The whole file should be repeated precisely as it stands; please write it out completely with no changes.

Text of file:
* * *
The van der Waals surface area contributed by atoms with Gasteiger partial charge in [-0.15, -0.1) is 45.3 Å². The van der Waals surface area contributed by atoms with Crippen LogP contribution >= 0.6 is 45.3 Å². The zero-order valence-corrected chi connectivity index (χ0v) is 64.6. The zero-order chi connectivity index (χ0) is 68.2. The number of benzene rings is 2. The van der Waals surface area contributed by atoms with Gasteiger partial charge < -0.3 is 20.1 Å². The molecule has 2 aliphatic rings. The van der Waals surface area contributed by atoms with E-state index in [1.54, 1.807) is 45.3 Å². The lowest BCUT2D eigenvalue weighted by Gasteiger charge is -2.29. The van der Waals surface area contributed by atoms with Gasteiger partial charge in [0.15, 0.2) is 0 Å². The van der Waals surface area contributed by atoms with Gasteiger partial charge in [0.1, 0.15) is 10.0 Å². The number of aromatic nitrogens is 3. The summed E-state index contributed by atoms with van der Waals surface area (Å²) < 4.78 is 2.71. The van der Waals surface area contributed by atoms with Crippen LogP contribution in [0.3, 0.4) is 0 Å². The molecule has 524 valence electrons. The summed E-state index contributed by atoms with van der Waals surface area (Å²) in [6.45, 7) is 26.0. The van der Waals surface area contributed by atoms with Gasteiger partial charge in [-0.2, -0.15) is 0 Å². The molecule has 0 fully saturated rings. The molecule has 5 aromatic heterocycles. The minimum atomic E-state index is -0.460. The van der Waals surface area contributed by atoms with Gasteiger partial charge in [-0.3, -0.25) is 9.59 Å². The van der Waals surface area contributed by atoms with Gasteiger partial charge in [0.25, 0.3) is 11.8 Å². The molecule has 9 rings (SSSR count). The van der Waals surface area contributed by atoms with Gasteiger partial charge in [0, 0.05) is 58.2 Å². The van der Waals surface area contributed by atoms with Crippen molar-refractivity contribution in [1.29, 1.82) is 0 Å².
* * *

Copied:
The van der Waals surface area contributed by atoms with Gasteiger partial charge in [-0.15, -0.1) is 45.3 Å². The van der Waals surface area contributed by atoms with Crippen LogP contribution >= 0.6 is 45.3 Å². The zero-order valence-corrected chi connectivity index (χ0v) is 64.6. The zero-order chi connectivity index (χ0) is 68.2. The number of benzene rings is 2. The van der Waals surface area contributed by atoms with Gasteiger partial charge < -0.3 is 20.1 Å². The molecule has 2 aliphatic rings. The van der Waals surface area contributed by atoms with E-state index in [1.54, 1.807) is 45.3 Å². The lowest BCUT2D eigenvalue weighted by Gasteiger charge is -2.29. The van der Waals surface area contributed by atoms with Gasteiger partial charge in [0.15, 0.2) is 0 Å². The van der Waals surface area contributed by atoms with Gasteiger partial charge in [0.1, 0.15) is 10.0 Å². The number of aromatic nitrogens is 3. The summed E-state index contributed by atoms with van der Waals surface area (Å²) < 4.78 is 2.71. The van der Waals surface area contributed by atoms with Crippen LogP contribution in [0.3, 0.4) is 0 Å². The molecule has 524 valence electrons. The summed E-state index contributed by atoms with van der Waals surface area (Å²) in [6.45, 7) is 26.0. The van der Waals surface area contributed by atoms with Gasteiger partial charge in [-0.2, -0.15) is 0 Å². The molecule has 0 fully saturated rings. The molecule has 5 aromatic heterocycles. The minimum atomic E-state index is -0.460. The van der Waals surface area contributed by atoms with Gasteiger partial charge in [-0.3, -0.25) is 9.59 Å². The van der Waals surface area contributed by atoms with Gasteiger partial charge in [0.25, 0.3) is 11.8 Å². The molecule has 9 rings (SSSR count). The van der Waals surface area contributed by atoms with Gasteiger partial charge in [0, 0.05) is 58.2 Å². The van der Waals surface area contributed by atoms with Crippen molar-refractivity contribution in [1.29, 1.82) is 0 Å².